Amma also explained an interesting point about the intelligence behind this kind of worship, saying that it is not superstitious, but in fact very practical. During this particular festival for example, the tradition of cooking payasam and allowing it to boil over is observed all over South India. This overflowing of sweetness represents the Prema (Divine Love) that should overflow from our hearts towards all of Creation. Amma continued with a remarkable point. She said that the steam rising from the rice, jaggery, cardamom and other spices being boiled in so many households and mixed with the smoke from the firewood traditionally used, actually creates a special medicinal combination that has a very beneficial effect on the atmosphere. The collective observance of this and similar practices has a positive effect on both the ‘mental environment’, as well as the weather, climate and harmony of Nature in general. This is just one aspect of the subtle wisdom underlying these simple, elegant customs.


Weaving waste into wealth

28 August 2007 — Amritapuri


When Amma came to the temple for Meditation Day on Tuesday, a small purse and hand-fan were waiting for her on her peetham. After sitting down, Amma placed the purse’s strap over her shoulder and began fanning herself, beaming a smile as if she were modelling some of the most glamorous apparel in the world. Amma then showed everyone how the blade of the fan was made from chocolate-bar wrappers and how the purse had been woven from strips of disregarded plastic. Amma then asked the people who’d made the items to stand up. Two ashram residents rose to their feet—one from India and one from the West.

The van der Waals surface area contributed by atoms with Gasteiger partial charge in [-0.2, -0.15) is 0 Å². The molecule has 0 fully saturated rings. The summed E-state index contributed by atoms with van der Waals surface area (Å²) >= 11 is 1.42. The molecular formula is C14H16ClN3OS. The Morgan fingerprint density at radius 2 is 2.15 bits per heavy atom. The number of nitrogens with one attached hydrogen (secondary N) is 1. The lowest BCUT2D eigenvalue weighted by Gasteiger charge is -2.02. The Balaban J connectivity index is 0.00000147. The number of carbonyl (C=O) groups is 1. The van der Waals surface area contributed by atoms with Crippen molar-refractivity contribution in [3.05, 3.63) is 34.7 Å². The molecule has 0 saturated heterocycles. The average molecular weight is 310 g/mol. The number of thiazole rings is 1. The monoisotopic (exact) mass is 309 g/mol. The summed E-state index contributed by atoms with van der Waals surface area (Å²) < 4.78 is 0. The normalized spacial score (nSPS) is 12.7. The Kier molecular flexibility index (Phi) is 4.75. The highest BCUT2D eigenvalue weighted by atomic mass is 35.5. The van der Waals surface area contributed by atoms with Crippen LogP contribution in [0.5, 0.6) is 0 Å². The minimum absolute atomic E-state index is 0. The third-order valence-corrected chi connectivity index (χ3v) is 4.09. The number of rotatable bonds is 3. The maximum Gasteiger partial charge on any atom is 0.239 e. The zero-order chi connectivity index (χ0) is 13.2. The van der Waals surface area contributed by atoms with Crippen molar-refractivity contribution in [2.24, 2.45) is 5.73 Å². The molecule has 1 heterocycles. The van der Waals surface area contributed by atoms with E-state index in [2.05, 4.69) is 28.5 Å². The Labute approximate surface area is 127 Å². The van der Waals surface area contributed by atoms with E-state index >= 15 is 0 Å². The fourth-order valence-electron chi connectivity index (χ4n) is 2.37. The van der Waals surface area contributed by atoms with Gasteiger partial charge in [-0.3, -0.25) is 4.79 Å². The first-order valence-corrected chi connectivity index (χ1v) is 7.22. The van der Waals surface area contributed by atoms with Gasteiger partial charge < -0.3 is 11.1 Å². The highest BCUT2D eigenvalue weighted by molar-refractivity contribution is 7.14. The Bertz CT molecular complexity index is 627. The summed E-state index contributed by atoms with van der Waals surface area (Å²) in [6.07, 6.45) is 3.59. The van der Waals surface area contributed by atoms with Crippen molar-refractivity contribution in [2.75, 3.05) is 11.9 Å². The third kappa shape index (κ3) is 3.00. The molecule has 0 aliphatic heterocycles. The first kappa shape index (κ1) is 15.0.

amma holding a plastic fan

“Amma is very pleased by these children’s efforts to create wealth from waste,” Amma said. “You make think it is only a small gesture, but through this the hearts of the individuals blossom and then others are inspired to follow. This can lead to significant changes in society.”

Amma then went on to explain how plastic, although cheap, is non-biodegradable. “This is one way to fight this problem,” Amma said.

Amma said that in general she was very pleased with how her children from the West are taking to heart and putting into practice her teachings of the importance of re-establishing the harmony between man and nature. Amma went on to give the example of how many devotees in America have formed car-pool groups in order to reduce the amount of cars they use to get back and forth from work. “In this way, they reduce the amount of pollution emitted into the atmosphere, reduce the money they spend on gas, reduce the use of gas, and reduce traffic,” Amma said.